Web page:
I learned about this book when I heard about Jonathan Mooney speaking to a group of educators locally. I learned that he was an elementary school student and high school student with us before going on to Brown University. I learned that he faced many challenges as a special education student and that he had written several books. I read this one and afterwards decided that he should be speaking to all of our employees.
The story is basically his journey in a short bus that he purchased and refurbished across the country meeting with students and adults who were clearly different types of learners. Some had been in special education classes. But all had faced unique challenges. His main theme is that there is no such thing as normal. When people are made to feel abnormal or different than the norm, that can be a feeling of inadequacy. I was struck by many of his experiences with the families of the students he visited. Many of those families were full of love and appreciation for his subjects. The families talked about how they added so much to their lives. There is a lot that he had to go through to get where he is. And he shares that he may have been just as guilty about making other students feel different than the norm. It’s a protective mechanism that we all have. This book gives great insight. It’s from one of our own here in Manhattan Beach, and I want to celebrate the book.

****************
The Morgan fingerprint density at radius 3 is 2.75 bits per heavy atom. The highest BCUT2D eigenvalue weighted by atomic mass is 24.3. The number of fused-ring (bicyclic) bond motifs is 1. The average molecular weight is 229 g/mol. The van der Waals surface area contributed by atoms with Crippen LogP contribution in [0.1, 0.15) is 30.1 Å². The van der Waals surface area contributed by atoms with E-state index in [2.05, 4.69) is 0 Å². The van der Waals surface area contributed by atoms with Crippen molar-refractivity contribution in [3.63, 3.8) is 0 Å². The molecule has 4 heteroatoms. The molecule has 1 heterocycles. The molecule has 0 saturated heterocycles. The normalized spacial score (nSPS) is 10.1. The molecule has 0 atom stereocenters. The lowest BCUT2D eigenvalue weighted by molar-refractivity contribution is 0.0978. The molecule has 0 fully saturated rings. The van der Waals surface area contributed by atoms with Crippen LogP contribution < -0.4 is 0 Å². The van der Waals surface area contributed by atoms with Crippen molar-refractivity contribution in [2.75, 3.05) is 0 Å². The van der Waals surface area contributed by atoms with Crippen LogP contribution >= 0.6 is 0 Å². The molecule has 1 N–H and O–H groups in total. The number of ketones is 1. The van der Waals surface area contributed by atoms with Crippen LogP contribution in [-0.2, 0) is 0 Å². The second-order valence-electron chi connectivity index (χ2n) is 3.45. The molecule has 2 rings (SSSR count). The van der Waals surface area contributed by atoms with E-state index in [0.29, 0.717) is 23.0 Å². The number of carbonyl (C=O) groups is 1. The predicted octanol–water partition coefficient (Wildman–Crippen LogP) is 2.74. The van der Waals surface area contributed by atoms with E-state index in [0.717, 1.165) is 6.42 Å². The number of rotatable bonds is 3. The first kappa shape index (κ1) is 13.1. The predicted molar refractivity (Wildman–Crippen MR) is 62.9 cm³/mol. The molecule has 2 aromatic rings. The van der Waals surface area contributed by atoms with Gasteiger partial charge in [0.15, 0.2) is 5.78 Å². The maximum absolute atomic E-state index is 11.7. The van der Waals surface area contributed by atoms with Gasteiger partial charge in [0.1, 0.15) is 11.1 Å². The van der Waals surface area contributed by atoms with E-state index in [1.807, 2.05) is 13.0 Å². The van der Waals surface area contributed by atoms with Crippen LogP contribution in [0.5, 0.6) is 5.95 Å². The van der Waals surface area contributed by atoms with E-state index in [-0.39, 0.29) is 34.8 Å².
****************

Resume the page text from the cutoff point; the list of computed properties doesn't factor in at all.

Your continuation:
The Seven Habits of Highly Effective People
This is another one of my bedrock books. Stephen Covey has had such an influence on my personal and professional life.
The seven habits: